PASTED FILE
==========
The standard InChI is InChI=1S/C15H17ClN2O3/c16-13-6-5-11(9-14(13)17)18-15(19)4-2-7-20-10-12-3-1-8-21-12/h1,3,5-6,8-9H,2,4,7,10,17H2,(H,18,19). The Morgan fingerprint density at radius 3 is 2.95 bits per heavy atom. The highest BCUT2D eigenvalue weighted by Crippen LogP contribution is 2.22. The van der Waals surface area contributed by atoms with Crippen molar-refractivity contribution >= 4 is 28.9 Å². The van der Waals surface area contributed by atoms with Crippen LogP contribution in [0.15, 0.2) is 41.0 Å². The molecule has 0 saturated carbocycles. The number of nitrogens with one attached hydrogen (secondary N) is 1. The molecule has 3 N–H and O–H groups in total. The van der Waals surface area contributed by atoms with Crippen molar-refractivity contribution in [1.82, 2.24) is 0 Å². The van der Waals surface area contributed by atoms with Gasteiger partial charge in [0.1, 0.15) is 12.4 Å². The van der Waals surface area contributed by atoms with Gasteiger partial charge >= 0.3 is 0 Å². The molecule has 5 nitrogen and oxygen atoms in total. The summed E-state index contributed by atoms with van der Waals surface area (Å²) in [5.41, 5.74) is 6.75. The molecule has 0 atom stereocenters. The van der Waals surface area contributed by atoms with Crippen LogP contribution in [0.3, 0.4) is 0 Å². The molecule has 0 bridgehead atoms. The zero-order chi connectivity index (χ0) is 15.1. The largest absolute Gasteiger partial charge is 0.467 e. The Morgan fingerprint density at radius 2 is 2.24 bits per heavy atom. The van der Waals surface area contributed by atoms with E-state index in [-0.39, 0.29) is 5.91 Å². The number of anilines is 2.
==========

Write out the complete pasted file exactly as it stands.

The standard InChI is InChI=1S/C15H17ClN2O3/c16-13-6-5-11(9-14(13)17)18-15(19)4-2-7-20-10-12-3-1-8-21-12/h1,3,5-6,8-9H,2,4,7,10,17H2,(H,18,19). The Morgan fingerprint density at radius 3 is 2.95 bits per heavy atom. The highest BCUT2D eigenvalue weighted by Crippen LogP contribution is 2.22. The van der Waals surface area contributed by atoms with Crippen molar-refractivity contribution >= 4 is 28.9 Å². The van der Waals surface area contributed by atoms with Crippen LogP contribution in [0.15, 0.2) is 41.0 Å². The molecule has 0 saturated carbocycles. The number of nitrogens with one attached hydrogen (secondary N) is 1. The molecule has 3 N–H and O–H groups in total. The van der Waals surface area contributed by atoms with Crippen molar-refractivity contribution in [1.82, 2.24) is 0 Å². The van der Waals surface area contributed by atoms with Gasteiger partial charge in [0.1, 0.15) is 12.4 Å². The van der Waals surface area contributed by atoms with Gasteiger partial charge >= 0.3 is 0 Å². The molecule has 5 nitrogen and oxygen atoms in total. The summed E-state index contributed by atoms with van der Waals surface area (Å²) in [5.41, 5.74) is 6.75. The molecule has 0 atom stereocenters. The van der Waals surface area contributed by atoms with Crippen LogP contribution in [0.3, 0.4) is 0 Å². The molecule has 0 bridgehead atoms. The zero-order chi connectivity index (χ0) is 15.1. The largest absolute Gasteiger partial charge is 0.467 e. The Morgan fingerprint density at radius 2 is 2.24 bits per heavy atom. The van der Waals surface area contributed by atoms with E-state index in [-0.39, 0.29) is 5.91 Å². The number of anilines is 2.